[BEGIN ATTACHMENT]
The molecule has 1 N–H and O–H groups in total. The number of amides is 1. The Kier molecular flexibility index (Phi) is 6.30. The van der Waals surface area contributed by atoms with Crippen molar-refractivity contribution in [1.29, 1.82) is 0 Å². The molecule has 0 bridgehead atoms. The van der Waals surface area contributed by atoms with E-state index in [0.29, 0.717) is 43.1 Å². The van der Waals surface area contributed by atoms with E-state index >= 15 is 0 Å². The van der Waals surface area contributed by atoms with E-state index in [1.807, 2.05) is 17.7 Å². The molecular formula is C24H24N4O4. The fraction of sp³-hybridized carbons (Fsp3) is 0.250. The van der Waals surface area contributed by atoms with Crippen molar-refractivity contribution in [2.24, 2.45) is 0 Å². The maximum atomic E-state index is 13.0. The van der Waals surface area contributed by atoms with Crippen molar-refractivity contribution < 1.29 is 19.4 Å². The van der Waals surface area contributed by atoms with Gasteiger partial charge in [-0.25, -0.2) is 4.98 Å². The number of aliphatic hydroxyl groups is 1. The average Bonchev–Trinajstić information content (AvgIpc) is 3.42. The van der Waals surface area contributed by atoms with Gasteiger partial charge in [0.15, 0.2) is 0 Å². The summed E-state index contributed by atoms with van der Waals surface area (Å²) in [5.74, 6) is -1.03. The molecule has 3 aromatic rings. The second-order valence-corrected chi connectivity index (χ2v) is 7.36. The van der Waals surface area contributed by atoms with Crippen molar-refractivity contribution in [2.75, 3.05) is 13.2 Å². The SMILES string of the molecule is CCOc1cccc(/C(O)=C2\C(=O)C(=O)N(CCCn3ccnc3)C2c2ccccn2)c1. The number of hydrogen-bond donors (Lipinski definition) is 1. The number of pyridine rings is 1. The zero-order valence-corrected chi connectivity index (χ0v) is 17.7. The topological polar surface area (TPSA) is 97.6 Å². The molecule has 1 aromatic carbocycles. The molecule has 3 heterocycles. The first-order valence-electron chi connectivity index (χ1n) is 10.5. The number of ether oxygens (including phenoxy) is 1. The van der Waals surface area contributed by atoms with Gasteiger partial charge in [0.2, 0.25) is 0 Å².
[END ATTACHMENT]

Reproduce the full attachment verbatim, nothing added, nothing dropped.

The molecule has 1 N–H and O–H groups in total. The number of amides is 1. The Kier molecular flexibility index (Phi) is 6.30. The van der Waals surface area contributed by atoms with Crippen molar-refractivity contribution in [1.29, 1.82) is 0 Å². The molecule has 0 bridgehead atoms. The van der Waals surface area contributed by atoms with E-state index in [0.29, 0.717) is 43.1 Å². The van der Waals surface area contributed by atoms with E-state index >= 15 is 0 Å². The van der Waals surface area contributed by atoms with E-state index in [1.807, 2.05) is 17.7 Å². The molecular formula is C24H24N4O4. The fraction of sp³-hybridized carbons (Fsp3) is 0.250. The van der Waals surface area contributed by atoms with Crippen molar-refractivity contribution in [2.24, 2.45) is 0 Å². The maximum atomic E-state index is 13.0. The van der Waals surface area contributed by atoms with Crippen molar-refractivity contribution < 1.29 is 19.4 Å². The van der Waals surface area contributed by atoms with Gasteiger partial charge in [-0.25, -0.2) is 4.98 Å². The number of aliphatic hydroxyl groups is 1. The average Bonchev–Trinajstić information content (AvgIpc) is 3.42. The van der Waals surface area contributed by atoms with Gasteiger partial charge in [0.15, 0.2) is 0 Å². The summed E-state index contributed by atoms with van der Waals surface area (Å²) in [5.74, 6) is -1.03. The molecule has 3 aromatic rings. The second-order valence-corrected chi connectivity index (χ2v) is 7.36. The van der Waals surface area contributed by atoms with Crippen molar-refractivity contribution in [2.75, 3.05) is 13.2 Å². The SMILES string of the molecule is CCOc1cccc(/C(O)=C2\C(=O)C(=O)N(CCCn3ccnc3)C2c2ccccn2)c1. The number of hydrogen-bond donors (Lipinski definition) is 1. The number of pyridine rings is 1. The zero-order valence-corrected chi connectivity index (χ0v) is 17.7. The topological polar surface area (TPSA) is 97.6 Å². The molecule has 1 aromatic carbocycles. The molecule has 3 heterocycles. The first-order valence-electron chi connectivity index (χ1n) is 10.5. The number of ether oxygens (including phenoxy) is 1. The van der Waals surface area contributed by atoms with Gasteiger partial charge in [0.2, 0.25) is 0 Å².